Cavalier King Charles Spaniel pros and cons

By helloBARK!
Updated on 14 July 2021
Fact Checked


The perfect lap dog

The Cavalier King Charles Spaniel are the quintessential lap dogs. Serving royal figures such as Charles I, Charles II, Queen Victoria and even Princess Margaret, these dogs love to cosy up to their owners. They crave companionship and enjoy to be in the company of humans. Indeed, these little dogs will follow their owners around the house wherever they go. Expect a permanent shadow! They are affectionate and love to plant a sloppy kiss on your face. It’s no surprise these dogs are such a hit on Instagram with their fluffy ears, big brown eyes and lush coats.

Zoey the Cav (@zoeymycav) (pictured above) said in her interview:

Zoey is as independent as she is attached. She is never not cute. She is always happy. Watching her sleep, or prance, play, train, pose for our shoots, always brings me joy and happiness in my heart.

Good apartment dogs

Some dogs aren’t suited for apartments but the Cavalier King Charles Spaniel is a good fit. They’re a relatively low maintenance dog – at least in terms of exercise and space. They are one of the larger sized toy breeds but these regal dogs don’t take up a lot of space. Indeed, they’re very portable and you can easily accommodate them in a specially designed travel bag for dogs so you’ll have company on your daily errands.

Easy to train

Louie the Cavalier King Charles Spaniel (Photo: heylittlelouie / Instagram)

Louie the Cavalier King Charles Spaniel (Photo: heylittlelouie / Instagram)

Cavalier King Charles Spaniel is a companion dog and as a result, they love nothing more than to please their dog owners. So it isn’t really a surprise that they make quick learners. This is from their drive to keep their humans happy. As a result, they can learn basic obedience and more advanced commands from a young age. While they may not be as bright as the Border Collie, Poodle or German Shepherd, this breed still rank 44th out of 137 when it comes to the world’s most intelligent dogs.

Louie (@heylittlelouie – pictured above) found that consistency is the key.

Consistency has been key with Louie, but overall he is not a difficult to dog to train. And, as long as there are treats around, Louie is a star little poser!

Moderate amount of exercise

Herky and Milton the Cavalier (Photo: @herkythecavalier / Instagram)

Herky and Milton the Cavalier (Photo: @herkythecavalier / Instagram)

These dogs make idea companions for those who don’t have the ability or opportunity to do a lot of exercise. Elderly people who are unable to walk long distances are a good fit for the Cavalier King Charles Spaniel. Single dog owners could also be a good fit provided they can meet the dog’s companionship needs. The breed require a moderate amount of exercise, which equates to an hour of exercise a day to keep these dogs happy and stimulated. While they may be great lap dogs, they still some short walks.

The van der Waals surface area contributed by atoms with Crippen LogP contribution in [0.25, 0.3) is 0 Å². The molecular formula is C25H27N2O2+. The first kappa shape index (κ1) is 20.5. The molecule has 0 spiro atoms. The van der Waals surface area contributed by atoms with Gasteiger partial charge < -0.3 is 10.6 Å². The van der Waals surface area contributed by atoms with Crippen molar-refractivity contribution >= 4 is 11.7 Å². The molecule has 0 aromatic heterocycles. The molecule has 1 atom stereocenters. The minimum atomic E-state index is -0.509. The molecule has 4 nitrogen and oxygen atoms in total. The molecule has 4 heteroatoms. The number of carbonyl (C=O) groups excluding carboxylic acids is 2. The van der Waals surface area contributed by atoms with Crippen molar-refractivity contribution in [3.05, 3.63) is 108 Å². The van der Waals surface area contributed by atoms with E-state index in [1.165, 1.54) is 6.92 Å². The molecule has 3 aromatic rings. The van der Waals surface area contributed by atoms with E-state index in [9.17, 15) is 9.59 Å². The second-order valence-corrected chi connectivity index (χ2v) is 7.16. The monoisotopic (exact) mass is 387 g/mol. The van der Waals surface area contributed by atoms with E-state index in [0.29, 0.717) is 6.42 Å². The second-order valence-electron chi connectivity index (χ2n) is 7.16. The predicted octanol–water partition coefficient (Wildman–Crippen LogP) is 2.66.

Herky and Milton’s mum (@herkythecavalier – pictured above) offered some advice where Cavalier exercise is concerned.

A good rule is about one hour walk per day. They are highly adaptable so if you want to exercise more, they will follow you no problem. They also have no issue being couch potatoes on rainy days.

Good with children

If you’re looking for a dog that will make a good family pet, you’d be forgiven for thinking of a Golden Retriever or Labrador. The Cavalier King Charles Spaniel is a great option for young families looking for a dog. They are docile animals with an affectionate temperament. However, young children will need to be educated about how to handle this fragile toy breed. It is never advisable to leave a dog alone with a child, even if they are perceived to be family friendly.

Don’t bark a lot

Milton the Cavalier (Photo: @herkythecavalier / Instagram)

Milton the Cavalier (Photo: @herkythecavalier / Instagram)

The Cavalier King Charles Spaniel doesn’t make a lot of noise. They rarely bark. While this is a good thing for those who live in an apartment complex or with neighbours effectively living on top of them, they’re not suited as guard dogs or watch dogs. Furthermore, their amiable nature means they’re more likely to be friendly to strangers rather than scare off unwanted visitors.

Herky and Milton (pictured above) are examples of Cavaliers who don’t bark much at all.

Generally, no they do not bark a lot. When strangers walk in, they are welcomed with tail wags and licks. There are the rare occasions where they will bark. It will usually be when they are startled or afraid of something. But in general, Cavaliers do not bark much.